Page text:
Saturday, June 09, 2018

Terrain and Land Use.

I notice subtler difference in the regional terrain than someone from another place might.  That is true everywhere.  Sheep look alike, except to shepherds.

Driving west, the terrain starts becoming more open in the last few miles before leaving New Hampshire.  Vermont is greener, or with lighter green of pasture land rather than forest. There is more slate. As it is still largely forest and hills/mountains, I doubt many would notice the difference.  Railroads running north and south start right on the other side of the Connecticut River, and there are more of them through Vermont and on into the Lake George area. I don't think there are any trains in New Hampshire now.

That Green Mountain terrain prevails up to the waterways of New York, that historically-important stretch of near-continuous navigable water from NYC to Montreal. As soon as I got west of Saratoga Springs, though, things flattened out and were even more open.  Agricultural land now, showing the first hints of Ohio. Coming from Ohio it would likely seem the opposite, with the impression around Rochester that they were seeing the first hints of New England.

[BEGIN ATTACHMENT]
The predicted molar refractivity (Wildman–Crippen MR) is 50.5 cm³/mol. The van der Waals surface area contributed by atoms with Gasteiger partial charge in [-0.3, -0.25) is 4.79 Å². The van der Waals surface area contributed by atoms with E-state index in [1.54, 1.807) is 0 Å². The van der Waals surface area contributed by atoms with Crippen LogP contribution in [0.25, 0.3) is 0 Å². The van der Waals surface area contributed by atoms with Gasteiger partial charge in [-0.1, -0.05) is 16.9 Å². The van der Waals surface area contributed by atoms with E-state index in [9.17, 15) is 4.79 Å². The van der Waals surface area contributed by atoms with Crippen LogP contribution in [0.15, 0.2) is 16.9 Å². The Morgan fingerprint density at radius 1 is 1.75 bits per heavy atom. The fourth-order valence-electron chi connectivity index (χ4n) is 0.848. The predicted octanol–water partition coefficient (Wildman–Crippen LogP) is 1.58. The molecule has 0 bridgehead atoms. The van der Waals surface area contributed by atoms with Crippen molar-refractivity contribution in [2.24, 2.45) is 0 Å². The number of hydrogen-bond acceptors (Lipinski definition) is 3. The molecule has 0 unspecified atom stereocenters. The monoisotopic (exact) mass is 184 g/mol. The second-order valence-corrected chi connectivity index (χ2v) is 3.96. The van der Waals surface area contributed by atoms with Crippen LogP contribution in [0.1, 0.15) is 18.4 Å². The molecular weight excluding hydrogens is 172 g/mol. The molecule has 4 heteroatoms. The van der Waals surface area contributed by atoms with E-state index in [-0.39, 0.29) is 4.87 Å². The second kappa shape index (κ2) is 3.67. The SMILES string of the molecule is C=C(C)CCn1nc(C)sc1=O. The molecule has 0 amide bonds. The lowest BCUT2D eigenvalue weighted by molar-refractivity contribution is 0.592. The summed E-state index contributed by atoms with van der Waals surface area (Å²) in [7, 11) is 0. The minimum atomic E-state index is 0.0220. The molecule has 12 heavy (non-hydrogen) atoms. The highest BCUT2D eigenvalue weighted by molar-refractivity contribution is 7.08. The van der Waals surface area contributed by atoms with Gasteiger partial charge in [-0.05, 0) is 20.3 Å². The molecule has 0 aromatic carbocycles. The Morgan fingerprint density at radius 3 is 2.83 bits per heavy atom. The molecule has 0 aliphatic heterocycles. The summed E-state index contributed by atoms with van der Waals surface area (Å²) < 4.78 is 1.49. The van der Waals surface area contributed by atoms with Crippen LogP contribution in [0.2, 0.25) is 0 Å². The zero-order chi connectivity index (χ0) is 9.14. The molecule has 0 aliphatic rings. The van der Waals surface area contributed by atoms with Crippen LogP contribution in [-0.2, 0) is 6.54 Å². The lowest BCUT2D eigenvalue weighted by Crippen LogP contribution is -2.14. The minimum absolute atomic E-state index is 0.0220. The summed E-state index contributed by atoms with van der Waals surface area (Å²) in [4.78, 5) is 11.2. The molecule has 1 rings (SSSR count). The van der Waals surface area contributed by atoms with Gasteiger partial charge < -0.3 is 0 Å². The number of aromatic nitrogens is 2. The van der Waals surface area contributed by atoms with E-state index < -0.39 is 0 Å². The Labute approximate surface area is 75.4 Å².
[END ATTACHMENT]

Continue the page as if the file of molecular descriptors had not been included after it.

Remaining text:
Donna B. said...

True. I doubt I'd notice the terrain you speak of. I'm not noticing it like I think I should here in northern Alabama, southern Tennessee. I'm actively looking for it and it's eluding me. It is wanting to know what perennial plants I'll have a hard time killing that is fueling my search. Though many sites say camellias flourish around here, those I brought with me from Louisiana did not.

I've never traveled north of D.C. or east of Detroit. I've always intended to remedy that.

RichardJohnson said...

I notice subtler difference in the regional terrain than someone from another place might. That is true everywhere. Sheep look alike, except to shepherds.

I am reminded of my experience in visiting an old friend in my hometown. He lives at the end of a paved road, which is an estimated mile and a half in length. I never bothered to measure the length- "drive to the end of the road" sufficed. His house should be easy to locate, even after not having driven the road in years. I found out, not so easy. I kept driving on the road and not locating his house. I finally figured out what threw me off. A side road off the paved road to my friend's house, formerly a dirt road, had been paved with white stone. (limestone?). I unconsciously recognized the difference, which threw off my memory of the road.

My hometown is part of an ecotone (ecological boundary)- or near it- between primarily deciduous and primarily evergreen trees. Which I noticed well before I moved.

I have noticed that many areas in my hometown that were pastures during my childhood have now reverted to forest. A swamp has been gradually drying up.

The house where I lived for my first 3 years burned down in the '70s. Nonetheless, in previous trips back home I was able to locate where it had been (about 8 miles from where we moved.) The last time back home, I couldn't locate it.